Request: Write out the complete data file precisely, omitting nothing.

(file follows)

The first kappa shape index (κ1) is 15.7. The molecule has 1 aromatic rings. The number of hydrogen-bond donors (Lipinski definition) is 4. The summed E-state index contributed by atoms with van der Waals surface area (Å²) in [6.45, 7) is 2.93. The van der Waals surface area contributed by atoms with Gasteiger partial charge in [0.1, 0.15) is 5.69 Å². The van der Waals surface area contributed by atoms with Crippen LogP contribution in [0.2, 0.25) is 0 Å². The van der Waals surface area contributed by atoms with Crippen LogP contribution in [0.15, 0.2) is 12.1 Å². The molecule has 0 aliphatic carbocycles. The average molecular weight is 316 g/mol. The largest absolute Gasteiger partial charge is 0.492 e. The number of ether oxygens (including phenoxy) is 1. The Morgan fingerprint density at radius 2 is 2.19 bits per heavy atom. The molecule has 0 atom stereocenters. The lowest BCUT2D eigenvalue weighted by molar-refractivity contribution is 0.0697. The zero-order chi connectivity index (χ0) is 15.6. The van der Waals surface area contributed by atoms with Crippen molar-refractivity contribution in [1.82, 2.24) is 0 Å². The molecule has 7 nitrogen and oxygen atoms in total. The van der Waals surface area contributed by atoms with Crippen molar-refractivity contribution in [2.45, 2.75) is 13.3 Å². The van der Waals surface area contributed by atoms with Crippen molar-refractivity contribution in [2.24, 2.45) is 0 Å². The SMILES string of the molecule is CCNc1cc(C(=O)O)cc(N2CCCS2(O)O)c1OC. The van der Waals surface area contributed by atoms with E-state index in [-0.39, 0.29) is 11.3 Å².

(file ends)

The first kappa shape index (κ1) is 15.7. The molecule has 1 aromatic rings. The number of hydrogen-bond donors (Lipinski definition) is 4. The summed E-state index contributed by atoms with van der Waals surface area (Å²) in [6.45, 7) is 2.93. The van der Waals surface area contributed by atoms with Gasteiger partial charge in [0.1, 0.15) is 5.69 Å². The van der Waals surface area contributed by atoms with Crippen LogP contribution in [0.2, 0.25) is 0 Å². The van der Waals surface area contributed by atoms with Crippen LogP contribution in [0.15, 0.2) is 12.1 Å². The molecule has 0 aliphatic carbocycles. The average molecular weight is 316 g/mol. The largest absolute Gasteiger partial charge is 0.492 e. The number of ether oxygens (including phenoxy) is 1. The Morgan fingerprint density at radius 2 is 2.19 bits per heavy atom. The molecule has 0 atom stereocenters. The lowest BCUT2D eigenvalue weighted by molar-refractivity contribution is 0.0697. The zero-order chi connectivity index (χ0) is 15.6. The van der Waals surface area contributed by atoms with Crippen molar-refractivity contribution in [1.82, 2.24) is 0 Å². The molecule has 7 nitrogen and oxygen atoms in total. The van der Waals surface area contributed by atoms with Crippen molar-refractivity contribution in [2.45, 2.75) is 13.3 Å². The van der Waals surface area contributed by atoms with Crippen molar-refractivity contribution in [2.24, 2.45) is 0 Å². The SMILES string of the molecule is CCNc1cc(C(=O)O)cc(N2CCCS2(O)O)c1OC. The van der Waals surface area contributed by atoms with E-state index in [-0.39, 0.29) is 11.3 Å².